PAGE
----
The Wenchuan Earthquake
Jun 11, 2008
June 11, 2008
Editor's Note: The magnitude 8.0 earthquake that occurred in China's Sichuan province last month was a humanitarian disaster. It will also undoubtedly become a defining event for China's burgeoning insurance market, reinforcing the need for the adoption of catastrophe of risk management best practices in a country susceptible to a multitude of perils. Within 24 hours of the earthquake, AIR issued industry loss estimates and was assisting clients assess losses to their own portfolios. In this article, Project Manager for China Dr. Bingming Shen-tu and Project Manager Dr. Tao Lai provide an overview of the May 12th Wenchuan earthquake.
The strongest—and deadliest—earthquake to strike China in more than three decades occurred in Sichuan province on May 12th at 2:28 p.m. local time. The China Earthquake Administration has estimated the magnitude at 8.01 and focal depth at 10km. The epicenter was located in Wenchuan county about 90km west northwest of Chengdu, the provincial capital and home to 11 million people. The quake lasted about two minutes and was felt as far away as Vietnam, Thailand and Russia. In China, high-rise buildings in Beijing and Shanghai—some 1,500km from the epicenter—swayed.
Still the ground has not stopped shaking as aftershocks continue to jolt the region2. The largest of these occurred on May 25, two weeks after the initial quake. The shock destroyed or damaged tens of thousands of buildings that had been compromised by the mainshock. The continued aftershocks have also caused landslides that have disrupted river flows, creating "barrier lakes" that now threaten to burst their banks. Officials particularly concerned about one barrier lake in the highlands of Sichuan Province at Tangjiashan finally received some good news on June 10 when the military, using explosives, successfully diverted water from the lake into the quake-damaged town of Beichuan. Residents had been evacuated beforehand.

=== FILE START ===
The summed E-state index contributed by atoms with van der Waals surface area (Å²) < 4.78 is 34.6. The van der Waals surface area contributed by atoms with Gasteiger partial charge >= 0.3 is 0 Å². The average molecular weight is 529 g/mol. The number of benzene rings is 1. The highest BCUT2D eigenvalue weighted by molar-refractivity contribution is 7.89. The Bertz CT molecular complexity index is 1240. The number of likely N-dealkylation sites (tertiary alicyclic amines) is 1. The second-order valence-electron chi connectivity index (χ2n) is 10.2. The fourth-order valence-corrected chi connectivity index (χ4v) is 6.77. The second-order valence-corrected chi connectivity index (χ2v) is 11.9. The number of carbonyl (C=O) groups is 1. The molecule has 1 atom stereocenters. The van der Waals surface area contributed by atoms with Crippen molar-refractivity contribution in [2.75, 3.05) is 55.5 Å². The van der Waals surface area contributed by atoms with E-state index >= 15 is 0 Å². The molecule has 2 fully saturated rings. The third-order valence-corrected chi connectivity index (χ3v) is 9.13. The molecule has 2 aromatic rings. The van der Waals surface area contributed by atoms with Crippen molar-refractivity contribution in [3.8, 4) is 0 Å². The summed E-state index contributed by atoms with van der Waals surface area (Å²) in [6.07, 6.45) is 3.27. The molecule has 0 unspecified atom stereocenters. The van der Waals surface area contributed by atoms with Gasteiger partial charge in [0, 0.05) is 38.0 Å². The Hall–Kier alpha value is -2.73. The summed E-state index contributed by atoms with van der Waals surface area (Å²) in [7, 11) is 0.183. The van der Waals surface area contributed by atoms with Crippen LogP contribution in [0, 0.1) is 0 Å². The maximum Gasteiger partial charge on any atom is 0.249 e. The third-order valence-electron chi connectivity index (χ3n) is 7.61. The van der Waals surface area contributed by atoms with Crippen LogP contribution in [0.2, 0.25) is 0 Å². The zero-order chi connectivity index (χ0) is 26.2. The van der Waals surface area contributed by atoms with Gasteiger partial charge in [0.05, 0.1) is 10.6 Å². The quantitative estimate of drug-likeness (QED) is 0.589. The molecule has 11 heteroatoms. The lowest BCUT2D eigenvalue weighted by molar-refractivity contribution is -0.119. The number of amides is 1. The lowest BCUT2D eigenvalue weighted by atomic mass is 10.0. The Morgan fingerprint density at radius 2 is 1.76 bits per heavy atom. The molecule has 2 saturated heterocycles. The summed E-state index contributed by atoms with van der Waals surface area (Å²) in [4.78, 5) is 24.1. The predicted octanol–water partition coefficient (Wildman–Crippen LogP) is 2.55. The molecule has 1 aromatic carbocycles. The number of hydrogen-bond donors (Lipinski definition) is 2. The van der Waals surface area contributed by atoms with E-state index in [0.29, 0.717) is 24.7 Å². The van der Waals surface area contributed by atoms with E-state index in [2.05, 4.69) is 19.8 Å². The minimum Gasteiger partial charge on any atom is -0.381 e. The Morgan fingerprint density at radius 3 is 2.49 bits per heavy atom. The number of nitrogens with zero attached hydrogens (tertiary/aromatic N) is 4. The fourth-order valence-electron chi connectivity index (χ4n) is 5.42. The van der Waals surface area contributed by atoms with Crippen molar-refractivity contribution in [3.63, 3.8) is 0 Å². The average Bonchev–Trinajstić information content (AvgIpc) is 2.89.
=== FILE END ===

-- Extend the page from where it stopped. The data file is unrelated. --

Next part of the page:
The May 12th Wenchuan earthquake occurred on the Longmen Shan fault in the North-South Seismic Belt of Central China, the most seismically active area in the country. The Longmen Shan fault itself is located along the eastern margin of the Tibetan Plateau. Many active faults are here, but while the majority of these are strike slip faults that are very active (moving at up to 10 mm/yr), the Longmen Shan fault displays primarily dip slip (reverse) movement, and its current slip rate is uncertain; some researchers suggest that it moves less than 1 mm/yr. Compared to other active faults along the plateau margin, this slip rate is relatively low.
Despite the length (300km) of the Longmen Shan fault zone, there have been no earthquake events exceeding M7 along this span in the past 500 years. The most recent large quake was an M6.2 event recorded in 1958, but most of the large historic quakes in this region occurred either in the north (in the western Qinling fault zone), or in the south, along the more famous Xianshuihe-Xiaojian fault system. The closest large earthquake to the Longmen Shan fault zone in recent years was the 1933 Diexi earthquake, which occurred along the Minjiang fault—about 100 km to the west. That quake destroyed the town of Diexi, caused many landslides, and killed about 9,000 people.